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Does hypoxia play a role in the development of sarcopenia in humans? Mechanistic insights from the Caudwell Xtreme Everest Expedition

Wandrag, L; Siervo, M; Riley, HL; Khosravi, M; Fernandez, BO; Leckstrom, CA; Martin, DS; ... Caudwell Xtreme Everest Research Group; + view all (2017) Does hypoxia play a role in the development of sarcopenia in humans? Mechanistic insights from the Caudwell Xtreme Everest Expedition. Redox Biology , 13 pp. 60-68. 10.1016/j.redox.2017.05.004. Green open access

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Abstract

OBJECTIVES: Sarcopenia refers to the involuntary loss of skeletal muscle and is a predictor of physical disability/mortality. Its pathogenesis is poorly understood, although roles for altered hypoxic signaling, oxidative stress, adipokines and inflammatory mediators have been suggested. Sarcopenia also occurs upon exposure to the hypoxia of high altitude. Using data from the Caudwell Xtreme Everest expedition we therefore sought to analyze the extent of hypoxia-induced body composition changes and identify putative pathways associated with fat-free mass (FFM) and fat mass (FM) loss. METHODS: After baseline testing in London (75m), 24 investigators ascended from Kathmandu (1300m) to Everest base camp (EBC 5300m) over 13 days. Fourteen investigators climbed above EBC, eight of whom reached the summit (8848m). Assessments were conducted at baseline, during ascent and after one, six and eight week(s) of arrival at EBC. Changes in body composition (FM, FFM, total body water, intra- and extra-cellular water) were measured by bioelectrical impedance. Biomarkers of nitric oxide and oxidative stress were measured together with adipokines, inflammatory, metabolic and vascular markers. RESULTS: Participants lost a substantial, but variable, amount of body weight (7.3±4.9kg by expedition end; p<0.001). A progressive loss of both FM and FFM was observed, and after eight weeks, the proportion of FFM loss was 48% greater than FM loss (p<0.008). Changes in protein carbonyls (p<0.001) were associated with a decline in FM whereas 4-hydroxynonenal (p<0.001) and IL-6 (p<0.001) correlated with FFM loss. GLP-1 (r=-0.45, p<0.001) and nitrite (r=-0.29, p<0.001) concentration changes were associated with FFM loss. In a multivariate model, GLP-1, insulin and nitrite were significant predictors of FFM loss while protein carbonyls were predicted FM loss. CONCLUSIONS: The putative role of GLP-1 and nitrite as mediators of the effects of hypoxia on FFM is an intriguing finding. If confirmed, nutritional and pharmacological interventions targeting these pathways may offer new avenues for prevention and treatment of sarcopenia.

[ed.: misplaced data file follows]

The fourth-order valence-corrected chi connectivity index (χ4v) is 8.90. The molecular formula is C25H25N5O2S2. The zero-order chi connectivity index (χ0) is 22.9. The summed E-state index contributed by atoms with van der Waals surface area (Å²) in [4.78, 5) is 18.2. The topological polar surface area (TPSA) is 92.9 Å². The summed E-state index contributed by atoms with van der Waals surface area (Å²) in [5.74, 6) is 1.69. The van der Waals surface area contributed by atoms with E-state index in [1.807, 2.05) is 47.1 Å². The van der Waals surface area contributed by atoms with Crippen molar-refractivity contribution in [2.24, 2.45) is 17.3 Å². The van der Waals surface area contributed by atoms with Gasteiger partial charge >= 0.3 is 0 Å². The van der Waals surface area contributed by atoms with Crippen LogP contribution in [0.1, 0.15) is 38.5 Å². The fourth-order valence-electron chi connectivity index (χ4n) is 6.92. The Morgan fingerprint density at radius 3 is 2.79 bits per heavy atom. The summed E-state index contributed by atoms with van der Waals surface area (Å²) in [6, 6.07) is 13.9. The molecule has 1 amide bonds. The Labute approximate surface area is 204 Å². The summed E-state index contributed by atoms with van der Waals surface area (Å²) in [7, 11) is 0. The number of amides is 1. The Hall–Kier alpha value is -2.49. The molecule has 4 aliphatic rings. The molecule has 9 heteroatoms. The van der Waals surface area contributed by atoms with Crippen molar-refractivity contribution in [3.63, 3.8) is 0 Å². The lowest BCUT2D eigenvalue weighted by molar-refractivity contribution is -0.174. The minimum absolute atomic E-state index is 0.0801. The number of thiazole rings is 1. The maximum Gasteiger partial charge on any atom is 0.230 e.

Type: Article
Title: Does hypoxia play a role in the development of sarcopenia in humans? Mechanistic insights from the Caudwell Xtreme Everest Expedition
Location: Netherlands
Open access status: An open access version is available from UCL Discovery
DOI: 10.1016/j.redox.2017.05.004
Publisher version: http://doi.org/10.1016/j.redox.2017.05.004
Language: English
Additional information: This work is licensed under a Creative Commons Attribution 4.0 International License. The images or other third party material in this article are included in the article’s Creative Commons license, unless indicated otherwise in the credit line; if the material is not included under the Creative Commons license, users will need to obtain permission from the license holder to reproduce the material. To view a copy of this license, visit http://creativecommons.org/licenses/by/4.0/
Keywords: Glucagon-like peptide-1, Hypobaric hypoxia, Hypoxemia, Inflammation, Insulin, Interleukin-6, Lean body mass, Nitrite, Oxidative stress
UCL classification: UCL
UCL > Provost and Vice Provost Offices > School of Life and Medical Sciences
UCL > Provost and Vice Provost Offices > School of Life and Medical Sciences > Faculty of Medical Sciences
UCL > Provost and Vice Provost Offices > School of Life and Medical Sciences > Faculty of Medical Sciences > Div of Medicine
UCL > Provost and Vice Provost Offices > School of Life and Medical Sciences > Faculty of Medical Sciences > Div of Medicine > Experimental and Translational Medicine
UCL > Provost and Vice Provost Offices > School of Life and Medical Sciences > Faculty of Medical Sciences > Div of Surgery and Interventional Sci
UCL > Provost and Vice Provost Offices > School of Life and Medical Sciences > Faculty of Medical Sciences > Div of Surgery and Interventional Sci > Department of Surgical Biotechnology
UCL > Provost and Vice Provost Offices > School of Life and Medical Sciences > Faculty of Population Health Sciences
UCL > Provost and Vice Provost Offices > School of Life and Medical Sciences > Faculty of Population Health Sciences > UCL GOS Institute of Child Health
UCL > Provost and Vice Provost Offices > School of Life and Medical Sciences > Faculty of Population Health Sciences > UCL GOS Institute of Child Health > Infection, Immunity and Inflammation Dept
URI: https://discovery.ucl.ac.uk/id/eprint/1558631
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